No company or government can truly prevent this from happening (although there is the “Great Firewall of China” and you’ll need to watch what you send and receive if you live there). Information is truly “out of the bag” permanently.

Because people can talk to each other freely on the Internet — because they can go check out conversations about products and services — they have more sources of information than just the “party line.” And they have little trust for what the company itself has to say.

I’m a real human being telling you a real story about a real experience. Much more believable than anyone’s brochure or corporate website.

The implications for marketers are huge. Please think about this: Ten years ago, companies could actually control information.  Now they can’t.

If people out there are mad or dissatisfied with a company, the rest of the world is going to find out about it. The problems will be discussed in the conversation that’s going on out there, and curious consumers can effortlessly eavesdrop on the conversation. There is nothing anyone can do to prevent it.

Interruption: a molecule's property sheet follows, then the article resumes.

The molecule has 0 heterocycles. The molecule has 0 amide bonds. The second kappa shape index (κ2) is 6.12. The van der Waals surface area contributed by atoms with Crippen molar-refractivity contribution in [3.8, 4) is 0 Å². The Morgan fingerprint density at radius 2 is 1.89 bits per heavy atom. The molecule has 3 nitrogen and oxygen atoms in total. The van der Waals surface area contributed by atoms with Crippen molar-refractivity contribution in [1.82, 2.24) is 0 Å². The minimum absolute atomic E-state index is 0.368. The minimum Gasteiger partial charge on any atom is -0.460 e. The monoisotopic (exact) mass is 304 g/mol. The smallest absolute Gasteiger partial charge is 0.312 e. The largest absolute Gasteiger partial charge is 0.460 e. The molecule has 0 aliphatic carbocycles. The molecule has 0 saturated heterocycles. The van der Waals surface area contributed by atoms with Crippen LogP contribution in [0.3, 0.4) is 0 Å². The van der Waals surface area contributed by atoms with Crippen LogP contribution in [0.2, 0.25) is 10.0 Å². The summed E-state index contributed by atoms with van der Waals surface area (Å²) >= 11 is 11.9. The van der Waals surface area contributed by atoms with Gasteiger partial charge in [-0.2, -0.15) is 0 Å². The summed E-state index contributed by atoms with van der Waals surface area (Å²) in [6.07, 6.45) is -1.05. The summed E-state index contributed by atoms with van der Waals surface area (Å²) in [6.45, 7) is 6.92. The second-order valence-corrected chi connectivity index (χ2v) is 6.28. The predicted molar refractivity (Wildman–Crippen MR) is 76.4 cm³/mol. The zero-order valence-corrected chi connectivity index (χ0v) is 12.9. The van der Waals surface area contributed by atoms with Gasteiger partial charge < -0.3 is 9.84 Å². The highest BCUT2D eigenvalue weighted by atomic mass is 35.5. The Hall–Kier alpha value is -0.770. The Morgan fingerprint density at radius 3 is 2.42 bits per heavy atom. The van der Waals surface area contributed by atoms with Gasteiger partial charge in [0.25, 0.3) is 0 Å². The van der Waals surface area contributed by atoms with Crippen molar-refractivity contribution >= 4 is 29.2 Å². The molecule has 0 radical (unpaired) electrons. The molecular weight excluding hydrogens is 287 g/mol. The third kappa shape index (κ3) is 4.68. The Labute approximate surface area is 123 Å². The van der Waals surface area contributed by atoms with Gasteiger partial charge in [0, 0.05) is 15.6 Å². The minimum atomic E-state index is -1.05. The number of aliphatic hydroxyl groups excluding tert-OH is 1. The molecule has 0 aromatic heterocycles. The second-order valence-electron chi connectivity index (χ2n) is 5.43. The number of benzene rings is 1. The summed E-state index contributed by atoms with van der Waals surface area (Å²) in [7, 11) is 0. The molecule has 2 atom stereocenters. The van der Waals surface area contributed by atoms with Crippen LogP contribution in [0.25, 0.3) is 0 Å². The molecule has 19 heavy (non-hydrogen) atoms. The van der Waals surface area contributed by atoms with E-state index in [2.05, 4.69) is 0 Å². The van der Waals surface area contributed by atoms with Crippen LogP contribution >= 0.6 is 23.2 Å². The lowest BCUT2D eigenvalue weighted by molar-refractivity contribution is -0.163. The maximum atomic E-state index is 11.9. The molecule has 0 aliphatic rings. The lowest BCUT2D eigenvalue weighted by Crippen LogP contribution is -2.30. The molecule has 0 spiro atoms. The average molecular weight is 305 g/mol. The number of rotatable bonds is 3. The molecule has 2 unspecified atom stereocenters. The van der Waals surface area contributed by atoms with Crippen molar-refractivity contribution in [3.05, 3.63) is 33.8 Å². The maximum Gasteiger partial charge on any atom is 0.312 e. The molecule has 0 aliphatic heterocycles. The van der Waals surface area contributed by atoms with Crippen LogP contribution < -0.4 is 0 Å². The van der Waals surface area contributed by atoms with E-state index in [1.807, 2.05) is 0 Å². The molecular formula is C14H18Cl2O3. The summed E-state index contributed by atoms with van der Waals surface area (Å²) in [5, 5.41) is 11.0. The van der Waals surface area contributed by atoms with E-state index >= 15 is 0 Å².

This has an upside too.

It means that if you come out from behind your desk and speak to people in plain English, people will gather “˜round and listen. They’ll look forward to hearing from you every day.

It means that if you have honest conversations with real people and if you deliver a product that people rave about, nobody will be able to stop your customers from telling other people how good you are.

Oh, and one last thing:

If you work for a large company, is anyone holding a gun to your head, forcing you to stay there?

Is there a secret police force stopping you from pursuing your own vision?

I didn’t think so. None of us are living in a communist country.

If you’ve got a vision, don’t delay. Pursue it now.

Perry Marshall

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About the Author

Perry Marshall has launched two revolutions in sales and marketing. In Pay-Per-Click advertising, he pioneered best practices and wrote the world's best selling book on Google advertising. And he's driven the 80/20 Principle deeper than any other author, creating a new movement in business.